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Surfing Safari

Bruce Brown goes back to the beach to hang ten, again

If you know what "gank" means, you're the target audience for Bruce Brown's The Endless Summer II. As its title suggests, this movie is a sequel to The Endless Summer, Brown's modest 1964 film celebrating the then-cult phenomenon of surfing. The original, produced for $50,000 with a single wind-up 16-millimeter camera, was one of the top ten grossing films of the year. It went on to earn more than $30 million worldwide and did much to expand the popularity of the burgeoning sport beyond its home bases of Hawaii and Southern California.

A million-dollar budget, state-of-the-art technology, 35-millimeter equipment and a crew of 12 are good enough reasons, I suppose, to return to the surf, but the fact that I have no idea why now, on the first film's 30th anniversary -- as opposed to, say, the 25th -- probably makes me a Barney. Not the purple dinosaur, mind you: "Barney" is surfer lingo for a beginner. (Incidentally, a "gank" is someone who takes your wave. The only reason I can boast of having these terms in my working vocabulary is that the press kit provided a glossary, called "Surfinitions," for the landlocked among us.)

In The Endless Summer, Brown followed a pair of wholesome young dudes around the world on a quest for the so-called perfect wave. But the plot didn't really matter. It was just a cheerfully trifling excuse to show the audience impressive surfing in stunning locales. The Endless Summer II continues in its predecessor's fun assertion that it's always summertime somewhere, and any excuse will do to follow the sun. So Summer II has fresh-faced Robert "Wingnut" Weaver and Patrick O'Connell -- typed in the film's character-development shorthand as the brown-haired guy with a long board (Weaver) and the blond with a short one (O'Connell) -- retrace their predecessors' nomadic travels to the beaches of Australia, South Africa, Costa Rica, France, Indonesia, Fiji, Hawaii and Alaska.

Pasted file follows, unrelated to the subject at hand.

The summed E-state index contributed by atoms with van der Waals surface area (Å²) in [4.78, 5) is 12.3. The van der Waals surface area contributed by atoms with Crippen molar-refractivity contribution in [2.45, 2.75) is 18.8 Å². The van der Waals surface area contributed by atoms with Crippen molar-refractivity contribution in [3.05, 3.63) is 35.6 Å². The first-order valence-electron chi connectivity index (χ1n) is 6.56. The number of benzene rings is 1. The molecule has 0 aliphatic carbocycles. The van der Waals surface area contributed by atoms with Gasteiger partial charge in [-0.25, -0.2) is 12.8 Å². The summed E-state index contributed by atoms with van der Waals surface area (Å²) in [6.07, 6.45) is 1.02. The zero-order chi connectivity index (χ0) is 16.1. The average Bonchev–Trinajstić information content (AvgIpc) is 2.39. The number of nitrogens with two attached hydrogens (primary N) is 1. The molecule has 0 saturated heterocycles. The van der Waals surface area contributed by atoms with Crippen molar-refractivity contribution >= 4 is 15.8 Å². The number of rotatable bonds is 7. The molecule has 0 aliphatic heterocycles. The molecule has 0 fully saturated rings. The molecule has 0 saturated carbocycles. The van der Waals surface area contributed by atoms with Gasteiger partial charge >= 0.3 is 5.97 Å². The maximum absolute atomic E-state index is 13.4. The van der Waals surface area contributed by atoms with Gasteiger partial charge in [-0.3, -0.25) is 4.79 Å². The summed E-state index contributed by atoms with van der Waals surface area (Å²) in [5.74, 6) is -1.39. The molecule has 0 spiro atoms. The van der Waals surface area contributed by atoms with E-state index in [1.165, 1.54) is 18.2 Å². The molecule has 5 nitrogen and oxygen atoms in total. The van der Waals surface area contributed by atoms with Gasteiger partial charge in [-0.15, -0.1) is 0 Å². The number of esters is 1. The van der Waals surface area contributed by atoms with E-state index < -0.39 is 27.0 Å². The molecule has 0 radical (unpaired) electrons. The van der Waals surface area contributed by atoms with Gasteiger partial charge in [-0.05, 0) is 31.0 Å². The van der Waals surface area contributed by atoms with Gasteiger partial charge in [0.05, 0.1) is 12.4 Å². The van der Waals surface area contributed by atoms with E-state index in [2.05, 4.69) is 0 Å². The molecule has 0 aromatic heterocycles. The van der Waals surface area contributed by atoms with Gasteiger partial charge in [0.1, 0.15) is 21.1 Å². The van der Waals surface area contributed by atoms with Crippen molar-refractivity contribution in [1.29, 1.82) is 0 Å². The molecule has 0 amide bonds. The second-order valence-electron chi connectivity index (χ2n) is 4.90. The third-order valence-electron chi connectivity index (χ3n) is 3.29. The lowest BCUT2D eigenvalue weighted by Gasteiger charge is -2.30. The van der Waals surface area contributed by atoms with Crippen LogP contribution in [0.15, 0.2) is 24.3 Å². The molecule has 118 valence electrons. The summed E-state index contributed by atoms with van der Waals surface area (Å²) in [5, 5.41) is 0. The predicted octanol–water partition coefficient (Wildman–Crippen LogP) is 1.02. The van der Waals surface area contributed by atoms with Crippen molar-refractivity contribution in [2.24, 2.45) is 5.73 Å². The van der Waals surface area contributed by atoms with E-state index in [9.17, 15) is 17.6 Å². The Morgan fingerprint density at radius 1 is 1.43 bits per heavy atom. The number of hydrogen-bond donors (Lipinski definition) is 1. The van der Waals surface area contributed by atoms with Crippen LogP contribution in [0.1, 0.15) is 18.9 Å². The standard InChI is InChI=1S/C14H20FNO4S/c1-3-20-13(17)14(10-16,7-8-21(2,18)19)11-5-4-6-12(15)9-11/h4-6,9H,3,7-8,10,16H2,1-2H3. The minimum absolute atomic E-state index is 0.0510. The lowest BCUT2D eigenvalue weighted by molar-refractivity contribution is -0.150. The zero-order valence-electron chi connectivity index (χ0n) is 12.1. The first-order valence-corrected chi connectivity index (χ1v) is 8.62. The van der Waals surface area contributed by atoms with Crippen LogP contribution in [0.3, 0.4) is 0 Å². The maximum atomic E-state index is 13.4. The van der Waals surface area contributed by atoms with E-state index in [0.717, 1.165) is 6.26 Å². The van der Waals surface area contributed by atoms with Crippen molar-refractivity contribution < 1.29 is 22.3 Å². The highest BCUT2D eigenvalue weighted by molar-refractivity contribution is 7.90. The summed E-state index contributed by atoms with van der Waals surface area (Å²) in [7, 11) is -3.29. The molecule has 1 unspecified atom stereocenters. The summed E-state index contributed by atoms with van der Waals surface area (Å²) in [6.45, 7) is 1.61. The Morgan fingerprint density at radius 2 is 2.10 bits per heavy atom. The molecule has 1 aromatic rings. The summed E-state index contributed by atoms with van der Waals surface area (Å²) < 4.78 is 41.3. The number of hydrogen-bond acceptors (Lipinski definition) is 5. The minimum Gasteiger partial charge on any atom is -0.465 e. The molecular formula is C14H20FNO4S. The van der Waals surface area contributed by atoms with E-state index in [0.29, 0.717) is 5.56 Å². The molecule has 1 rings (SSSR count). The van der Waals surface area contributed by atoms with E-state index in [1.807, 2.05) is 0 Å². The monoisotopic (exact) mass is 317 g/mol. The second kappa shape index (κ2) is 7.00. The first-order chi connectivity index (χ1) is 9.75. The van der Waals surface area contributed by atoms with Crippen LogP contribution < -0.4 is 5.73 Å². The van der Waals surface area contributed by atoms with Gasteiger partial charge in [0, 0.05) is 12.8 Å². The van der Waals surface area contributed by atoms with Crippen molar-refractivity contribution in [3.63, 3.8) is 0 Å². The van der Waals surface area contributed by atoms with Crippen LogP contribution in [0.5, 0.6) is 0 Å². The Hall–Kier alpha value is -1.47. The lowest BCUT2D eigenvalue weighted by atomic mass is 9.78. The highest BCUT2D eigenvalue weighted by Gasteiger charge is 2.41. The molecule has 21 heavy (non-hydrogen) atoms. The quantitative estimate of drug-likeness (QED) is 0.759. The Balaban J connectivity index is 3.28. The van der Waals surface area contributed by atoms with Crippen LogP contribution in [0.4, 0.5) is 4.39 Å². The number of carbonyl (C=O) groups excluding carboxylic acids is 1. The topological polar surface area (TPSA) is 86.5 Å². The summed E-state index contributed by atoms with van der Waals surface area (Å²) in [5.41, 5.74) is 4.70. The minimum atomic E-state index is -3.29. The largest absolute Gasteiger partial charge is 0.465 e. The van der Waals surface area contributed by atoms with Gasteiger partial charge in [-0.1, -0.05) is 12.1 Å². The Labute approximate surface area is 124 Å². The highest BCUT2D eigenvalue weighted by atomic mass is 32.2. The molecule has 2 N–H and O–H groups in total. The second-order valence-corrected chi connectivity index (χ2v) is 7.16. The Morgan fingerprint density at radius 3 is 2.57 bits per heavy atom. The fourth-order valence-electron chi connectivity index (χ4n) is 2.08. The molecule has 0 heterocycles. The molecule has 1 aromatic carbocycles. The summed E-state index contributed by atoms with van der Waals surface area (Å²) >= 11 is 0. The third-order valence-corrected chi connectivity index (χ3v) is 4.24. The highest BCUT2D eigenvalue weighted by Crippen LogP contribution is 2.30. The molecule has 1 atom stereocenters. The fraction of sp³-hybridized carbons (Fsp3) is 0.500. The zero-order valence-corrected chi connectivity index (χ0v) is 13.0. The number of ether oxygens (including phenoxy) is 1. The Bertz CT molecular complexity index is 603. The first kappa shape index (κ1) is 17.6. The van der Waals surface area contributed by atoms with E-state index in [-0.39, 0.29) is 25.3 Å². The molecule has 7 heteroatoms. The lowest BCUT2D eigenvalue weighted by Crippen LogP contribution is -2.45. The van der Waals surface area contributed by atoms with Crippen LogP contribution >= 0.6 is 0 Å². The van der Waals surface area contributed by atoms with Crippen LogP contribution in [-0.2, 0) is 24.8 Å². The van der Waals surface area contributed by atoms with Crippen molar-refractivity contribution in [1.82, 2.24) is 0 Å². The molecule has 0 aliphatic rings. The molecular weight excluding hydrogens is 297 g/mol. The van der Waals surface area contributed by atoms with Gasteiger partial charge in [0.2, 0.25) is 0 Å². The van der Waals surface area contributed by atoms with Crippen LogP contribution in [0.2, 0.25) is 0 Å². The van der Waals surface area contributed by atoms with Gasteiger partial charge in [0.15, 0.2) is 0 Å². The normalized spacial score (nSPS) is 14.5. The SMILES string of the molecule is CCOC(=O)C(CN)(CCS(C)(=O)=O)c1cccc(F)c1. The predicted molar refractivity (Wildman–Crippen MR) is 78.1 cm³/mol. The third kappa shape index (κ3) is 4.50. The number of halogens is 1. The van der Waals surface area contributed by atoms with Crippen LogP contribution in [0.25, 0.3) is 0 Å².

These sites are beautiful in a National Geographic sort of way. And the surfing scenes are frequently a marvel, bringing us much closer to the action than the ones in the original film did. We're taken inside, underneath and on top of waves that either rise to such biblical heights that seemingly only dolphins can navigate them or funnel off into tubes so narrow that the geometric force and air pressure inside them spit the surfers out the end. We are shown how, with such innovations as short boards, boogie boards and skim boards, surfing has become more diversified and skillful, filled with stunts and precision moves. Mention is also made of surfing's emergent professional tour and its reigning superstars. The surfers are "stoked" (really happy) when they're "ripping" (excelling on the board).

Yet despite the stunning seasides and the views of surfers riding waves that break onto reefs covered by shallow pools of water, the action becomes repetitive, losing its excitement and threatening to become a Wide World of Sports greatest hits video. It may indeed be true that no two waves are the same, but we don't need to see hundreds of waves to prove that. By the film's end, only surfing devotees won't have glanced at their watches.

Or minded the hokey story Brown has concocted. Narrating this film as he did the original, in a Southern California-style teenage cool, Brown puts his two surfers in situations that are at once cutesy and corny. In France, his California naifs are shocked that the entree they ordered from a menu they can't read is snails; in Alaska, they giggle as they run from curious bears that, shoving their snouts along abandoned boards, appear to want to hang ten; in Australia, a local surfing celebrity takes them on a series of adventures much milder than Brown would have us believe. The lame jokes are of the cash-machine-fiasco variety; danger is a dune buggy stalled momentarily in the den of some playful lions. At times, the movie also borders on the offensive. For instance, in a South African sequence a black man is referred to as the world's only Zulu surfer, while at a topless beach "zoomers" become the topic of the moment.

But perhaps it's not right to quibble with a movie innocent enough to have dogs surfing or to play "Wipe Out" on cue. You will have to see the film itself to find out about the gnarly man-made surfing park in Texas.

Bruce Brown's The Endless Summer II.
Directed by Bruce Brown. With Robert "Wingnut" Weaver and Patrick O'Connell.

Rated PG.
100 minutes.

 
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